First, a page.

Asian Champions League draw: What you need to know


The Hilton Hotel in Petaling Jaya is the location for the draw tonight (Thursday) for the group stages of the 2016 AFC Champions League.

For Australian fans, there are two teams who will find out the identity of their group opponents while Adelaide United – who finished third in the Hyundai A-League last season – will need to come through a play-off match to qualify.

Adelaide will play their one-off qualifier against another East Asian side on February 9, with the group stage to get underway on February 23.

Sydney FC and Melbourne Victory have obviously had plenty of success in the Hyundai A-League over the years but have yet to show Asia what they are capable of. 

In 2014, these national powerhouses had to sit back and watch as Western Sydney Wanderers shocked the continent by winning the trophy on its first attempt.

The challenge from China is going to be stronger than ever. Guangzhou is, of course, going to be regarded as the favourite to win the title for the third time in four years. 

Luiz Felipe Scolari will not be present at the draw as the Southern Chinese Tigers are in Japan for the FIFA Club World Cup Cup and a game against America of Mexico on Sunday, win that and Barcelona come next.

Guangzhou will be as strong as ever next years, perhaps more so, if the investment in players continues as expected. 

Depending on your attitude, Shanghai SIPG will be one to avoid – assuming the team makes it through the play-off given the fact that the team has Sven Goran Eriksson on the sidelines and stars such as Asamoah Gyan on the pitch.

South Korea is always there or thereabouts when it comes to continental competitions with ten championships to the K-League’s name. 

Socceroo defender Alex Wilkinson’s Jeonbuk Motors are in the draw as K-League champions, while J-League heavyweights Sanfrecce Hiroshima and Korea’s Suwon will be other club’s will be other tough match-ups.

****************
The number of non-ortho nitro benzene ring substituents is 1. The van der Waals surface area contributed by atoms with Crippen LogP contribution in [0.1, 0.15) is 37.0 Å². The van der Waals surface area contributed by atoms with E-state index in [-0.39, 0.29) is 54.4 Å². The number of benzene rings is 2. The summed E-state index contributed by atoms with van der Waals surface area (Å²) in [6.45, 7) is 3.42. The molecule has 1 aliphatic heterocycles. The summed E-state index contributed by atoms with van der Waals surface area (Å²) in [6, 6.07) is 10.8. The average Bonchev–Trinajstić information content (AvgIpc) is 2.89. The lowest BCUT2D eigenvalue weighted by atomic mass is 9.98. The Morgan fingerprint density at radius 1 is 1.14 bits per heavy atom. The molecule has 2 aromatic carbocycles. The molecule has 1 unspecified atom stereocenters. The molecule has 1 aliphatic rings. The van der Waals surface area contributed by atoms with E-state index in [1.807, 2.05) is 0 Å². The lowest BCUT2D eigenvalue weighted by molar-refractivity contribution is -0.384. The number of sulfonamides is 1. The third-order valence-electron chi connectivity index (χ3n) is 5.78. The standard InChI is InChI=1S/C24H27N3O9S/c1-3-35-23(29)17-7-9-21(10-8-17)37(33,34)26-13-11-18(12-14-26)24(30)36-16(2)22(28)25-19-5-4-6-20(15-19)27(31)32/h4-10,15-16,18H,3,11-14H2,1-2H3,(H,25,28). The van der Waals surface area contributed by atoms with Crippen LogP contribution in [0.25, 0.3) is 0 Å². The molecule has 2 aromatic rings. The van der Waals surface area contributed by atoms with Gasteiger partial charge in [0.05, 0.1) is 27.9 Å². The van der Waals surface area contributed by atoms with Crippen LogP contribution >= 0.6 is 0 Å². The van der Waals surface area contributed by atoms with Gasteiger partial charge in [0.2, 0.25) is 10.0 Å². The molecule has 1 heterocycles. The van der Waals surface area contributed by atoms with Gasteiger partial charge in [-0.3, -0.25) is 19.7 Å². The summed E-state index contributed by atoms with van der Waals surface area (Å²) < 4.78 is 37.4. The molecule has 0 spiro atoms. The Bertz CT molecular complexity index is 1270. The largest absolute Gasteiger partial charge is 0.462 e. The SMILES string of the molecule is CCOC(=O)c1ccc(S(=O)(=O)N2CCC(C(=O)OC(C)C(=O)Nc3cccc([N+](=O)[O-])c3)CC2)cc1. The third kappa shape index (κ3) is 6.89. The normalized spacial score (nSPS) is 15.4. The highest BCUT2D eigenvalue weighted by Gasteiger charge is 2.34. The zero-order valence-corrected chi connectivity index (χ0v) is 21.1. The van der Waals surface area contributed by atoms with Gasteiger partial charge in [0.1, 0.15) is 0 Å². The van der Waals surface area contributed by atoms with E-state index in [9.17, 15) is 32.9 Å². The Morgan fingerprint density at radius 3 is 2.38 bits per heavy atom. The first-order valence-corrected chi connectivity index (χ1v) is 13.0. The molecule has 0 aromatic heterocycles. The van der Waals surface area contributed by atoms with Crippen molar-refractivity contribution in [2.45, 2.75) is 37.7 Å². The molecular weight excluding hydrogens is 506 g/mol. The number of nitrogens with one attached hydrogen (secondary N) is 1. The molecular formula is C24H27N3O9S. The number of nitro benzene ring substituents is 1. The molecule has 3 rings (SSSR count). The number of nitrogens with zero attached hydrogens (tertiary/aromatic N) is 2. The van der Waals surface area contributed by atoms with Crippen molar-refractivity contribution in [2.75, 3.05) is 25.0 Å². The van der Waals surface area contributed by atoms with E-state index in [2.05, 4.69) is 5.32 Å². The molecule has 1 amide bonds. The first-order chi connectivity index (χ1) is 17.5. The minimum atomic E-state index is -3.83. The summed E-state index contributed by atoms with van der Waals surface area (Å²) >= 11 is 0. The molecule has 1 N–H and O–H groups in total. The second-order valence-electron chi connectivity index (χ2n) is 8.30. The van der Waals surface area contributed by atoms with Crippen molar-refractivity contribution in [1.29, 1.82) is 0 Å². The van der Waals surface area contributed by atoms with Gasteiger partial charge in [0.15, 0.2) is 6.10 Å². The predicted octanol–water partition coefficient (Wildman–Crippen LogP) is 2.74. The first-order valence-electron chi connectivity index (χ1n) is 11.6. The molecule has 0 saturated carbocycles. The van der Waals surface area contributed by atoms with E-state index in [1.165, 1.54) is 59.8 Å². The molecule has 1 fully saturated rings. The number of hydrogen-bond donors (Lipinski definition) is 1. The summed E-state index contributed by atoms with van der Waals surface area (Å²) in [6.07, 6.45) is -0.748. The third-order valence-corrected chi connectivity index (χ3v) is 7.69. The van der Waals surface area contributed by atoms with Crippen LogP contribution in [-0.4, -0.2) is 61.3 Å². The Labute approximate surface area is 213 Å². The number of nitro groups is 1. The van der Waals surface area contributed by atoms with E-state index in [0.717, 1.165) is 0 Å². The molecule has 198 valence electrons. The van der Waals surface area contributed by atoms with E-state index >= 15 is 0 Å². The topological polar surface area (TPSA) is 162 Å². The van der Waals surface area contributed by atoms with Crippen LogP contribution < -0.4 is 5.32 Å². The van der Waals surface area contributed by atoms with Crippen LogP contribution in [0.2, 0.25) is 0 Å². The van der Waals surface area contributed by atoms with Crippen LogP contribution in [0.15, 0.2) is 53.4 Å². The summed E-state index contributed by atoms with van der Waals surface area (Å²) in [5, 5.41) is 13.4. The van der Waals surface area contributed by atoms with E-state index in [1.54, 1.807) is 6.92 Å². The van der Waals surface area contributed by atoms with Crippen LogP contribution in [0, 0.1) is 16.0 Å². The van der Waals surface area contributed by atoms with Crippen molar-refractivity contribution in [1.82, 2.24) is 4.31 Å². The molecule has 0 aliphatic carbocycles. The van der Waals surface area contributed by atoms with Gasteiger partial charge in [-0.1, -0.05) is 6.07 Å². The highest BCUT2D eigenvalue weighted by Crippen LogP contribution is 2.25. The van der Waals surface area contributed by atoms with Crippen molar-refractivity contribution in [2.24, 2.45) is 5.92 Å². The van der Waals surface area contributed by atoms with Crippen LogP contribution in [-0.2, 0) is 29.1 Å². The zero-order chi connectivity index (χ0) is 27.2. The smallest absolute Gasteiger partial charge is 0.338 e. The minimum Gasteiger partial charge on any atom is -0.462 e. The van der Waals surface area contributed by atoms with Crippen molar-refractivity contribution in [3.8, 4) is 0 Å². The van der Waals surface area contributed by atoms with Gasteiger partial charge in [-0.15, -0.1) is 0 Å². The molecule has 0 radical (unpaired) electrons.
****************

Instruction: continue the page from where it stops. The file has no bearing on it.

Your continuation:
Jeonbuk Motors has played more games in the tournament than any in the eastern half of the AFC and is fresh from a second successive domestic title and more eager than ever to add to its Champions League win from 2006. 

FC Seoul won the FA Cup and is in along with Pohang Steelers, the most successful team in Asian history with three continental crowns.

J-League’s champion from 2015 was decided just a few days ago as Sanfreece defeated Gamba Osaka in the league’s two-legged championship final for a third title in four years. 

The club’s coach Hajime Moriyasu is establishing a reputation as one of Asia’s best tacticians and will present a tough challenge to any Australian club.

As will Buriram United. Thailand is becoming a growing force as United showed by reaching the last eight in 2013 and was very close to the knockout stage this year. 

There is also a Vietnamese team certain of a spot in the group stage. The play-offs could throw up some new opposition in the form of teams from Malaysia, Myanmar and India.

Looking back, the 2003 AFC Champions League was a very different beast. Thirteen years later, instead of eleven nations and a total of 16 teams there are 17 countries with a total of 45 horses in next year’s race.

It is less than a month since Guangzhou Evergrande defeated Al Ahli in front of 50,000 plus fans in the final of the 2015 edition and here we are, making the draw for next year.

Whatever happens, a new tournament and a new draw brings new possibilities and expectations. 

For Sydney and Melbourne, the excitement starts now.

The AFC Champions League trophy

Qualified clubs so far:

East Zone

Australia: Melbourne Victory, Sydney FC

Korea Republic: Jeonbuk Hyundai Motors, FC Seoul, Suwon Samsung Bluewings FC

Japan: Sanfrecce Hiroshima

China: Guangzhou Evergrande, Jiangsu Sainty

Thailand: Buriram United

Vietnam: Becamex Binh Duong

West Zone

Saudi Arabia: Al Nassr, Al Hilal, Al Ahli

Iran: Sepahan, Zob Ahan, Tractor Sazi

Uzbekistan: Pakhtakor, Nasaf, Lokomotiv Tashkent

UAE: Al Ain, Al Nasr

Qatar: Lekhwiya

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